D&D General Campaign settings that aren't clearly analogous to real-world cultures


As a bit of a setting junky, I've always enjoyed worlds/settings that aren't clearly analogous to specific Earth cultures. It isn't an easy feat, as all of us are (allegedly) Earthlings, so we can only draw from our own world - or other worlds that were created by people who were inspired by real-world cultures (though I would argue that the human imagination is capable of stretching beyond what it has experienced, but that's a different conversation).

But sometimes there is a world that feels distinctly different - without clear analogues to the real world, or at least minimized. Worlds that feel distinctly their own.

Some examples include Talislanta, Shadow World/Kulthea, Dark Sun, and Planescape. You can find smatterings of influence in any of them, but they all feel relatively distinct.

Strangely enough, I'd say Dragonlance/Krynn is the most distinct vanilla fantasy world I can think of, at least among D&D's settings. Again, there are obvious influences--not to mention the Mormon undertones--but I don't think of "fantasy Europe" or "fantasy Uzbekhistan."

Some worlds have strong influences, but do a good job masking them within the fantasy elements - like Earthdawn, which is actually set in a mythic past of our world. But it doesn't really feel like our world.

Actually, Middle-earth is pretty distinct. Like Earthdawn (or should I say, like ME for Earthdawn?! ;)), it is set in a mythic past of our world, but Tolkien did an amazing job creating distinct cultural and mythological traditions that feel like they could be the source of--rather than derived from--later real-world traditions. Mission accomplished, dear JRR!

Among literary worlds, I can think of many examples: Not just Middle-earth, but Le Guin's Earthsea, Herbert's Dune, Erikson's Malazan world, etc. Again, smatterings of influence, but they all feel distinct, and with primary tones that are unique.

What else? It doesn't have to be "completely distinct" - again, I don't think that is possible, really. But worlds and settings that don't have a clear and obvious real-world culture that they are drawn from, and offer elements and tones that seem unique to that world, and more to the point, define it more than the real-world-inspired elements.

p.s. If mods feel like this should be moved to RPG General, that's fine. I placed it here because it was inspired by the Radiant Citadel thread, and most of us know D&D worlds the best. But it probably makes more sense there. Either way!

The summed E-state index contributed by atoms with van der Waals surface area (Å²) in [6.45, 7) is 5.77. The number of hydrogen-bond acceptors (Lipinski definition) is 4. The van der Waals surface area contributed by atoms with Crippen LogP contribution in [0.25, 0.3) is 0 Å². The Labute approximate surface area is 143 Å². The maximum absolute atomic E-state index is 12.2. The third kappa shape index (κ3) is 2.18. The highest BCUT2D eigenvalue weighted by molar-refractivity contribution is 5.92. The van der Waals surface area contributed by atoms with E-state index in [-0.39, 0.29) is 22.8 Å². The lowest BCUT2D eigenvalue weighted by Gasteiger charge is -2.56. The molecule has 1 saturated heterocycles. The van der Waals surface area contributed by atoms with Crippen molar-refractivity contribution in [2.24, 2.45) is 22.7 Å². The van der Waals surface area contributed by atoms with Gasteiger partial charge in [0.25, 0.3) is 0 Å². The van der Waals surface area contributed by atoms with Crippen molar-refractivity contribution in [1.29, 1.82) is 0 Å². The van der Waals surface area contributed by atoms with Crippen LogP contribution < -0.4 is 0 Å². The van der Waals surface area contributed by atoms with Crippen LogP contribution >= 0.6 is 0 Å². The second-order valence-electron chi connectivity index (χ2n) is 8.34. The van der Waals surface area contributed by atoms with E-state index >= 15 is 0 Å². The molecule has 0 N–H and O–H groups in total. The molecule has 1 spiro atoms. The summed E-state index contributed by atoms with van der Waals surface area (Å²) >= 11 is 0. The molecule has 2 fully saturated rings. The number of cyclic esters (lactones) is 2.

log in or register to remove this ad

Tales and Chronicles

Jewel of the North, formerly know as vincegetorix
Eberron, while pretty modern in its themes and presentation, and being inspired by a real world era, has pretty distinct cultures, probably enforced by the fact that they are pretty mixed in terms of races. The art tend to have some real world inspirations, but it isnt too bad.

Other setting lean hard on being real-world counterparts, like Faerun and a favorite of mine, Thedas from Dragon Age. It can be lazy sometimes, but it helps when presenting the setting to more casual players.


Greg Stafford's Glorantha.
Yeah, I considered that - as well as Tekumel and Jorune, for those early, unique settings. Glorantha had a lot of real-world analogues - e.g. Rome - but a very distinct overall tone, and the mythology!

Tekumel was drawn from a lot of non-European settings, as well as weird scifi.


Dragonlance's Taladas setting always felt very fresh to me - far enough away from traditional "vanilla" fantasy to feel like there's a whole world waiting to be explored, with just barely enough recognisable elements not to feel totally alien.

In fiction: perhaps Jig the Goblin, or the Edge Chronicles?


A Title Much Cooler Than Anything on the Old Site
I've never played any that really felt alien and I'm not sure how playable any such setting would be.


5e Freelancer
Thay from the Forgotten Realms seems pretty unique and not immediately analogous to any real-world culture.

Like @vincegetorix said, a lot of Eberron doesn't immediately jump out with a connection to a real-world culture. There are some, but the ones that do rely a bit on real-world cultures typically mix in some major parts of other cultures (Thrane, most of the elf cultures, Darguun/Dhakaani, the Demon Wastes, the Shadow Marches).

The Kryn Dynasty of Exandria is inspired by some real-world cultures, but is also quite different from any of the real cultures they draw from.

The Shadar-Kai of the Shadowfell are also not clearly based on a real culture, from what I can tell.


I've never played any that really felt alien and I'm not sure how playable any such setting would be.
It doesn't have to be really alien - just not clearly derived from a real world culture. To use some examples from this thread, Mulhorrand is clearly "fantasy Egypt," while Thay is less clearly analogous to any specific real world culture.

Remove ads


Remove ads

Upcoming Releases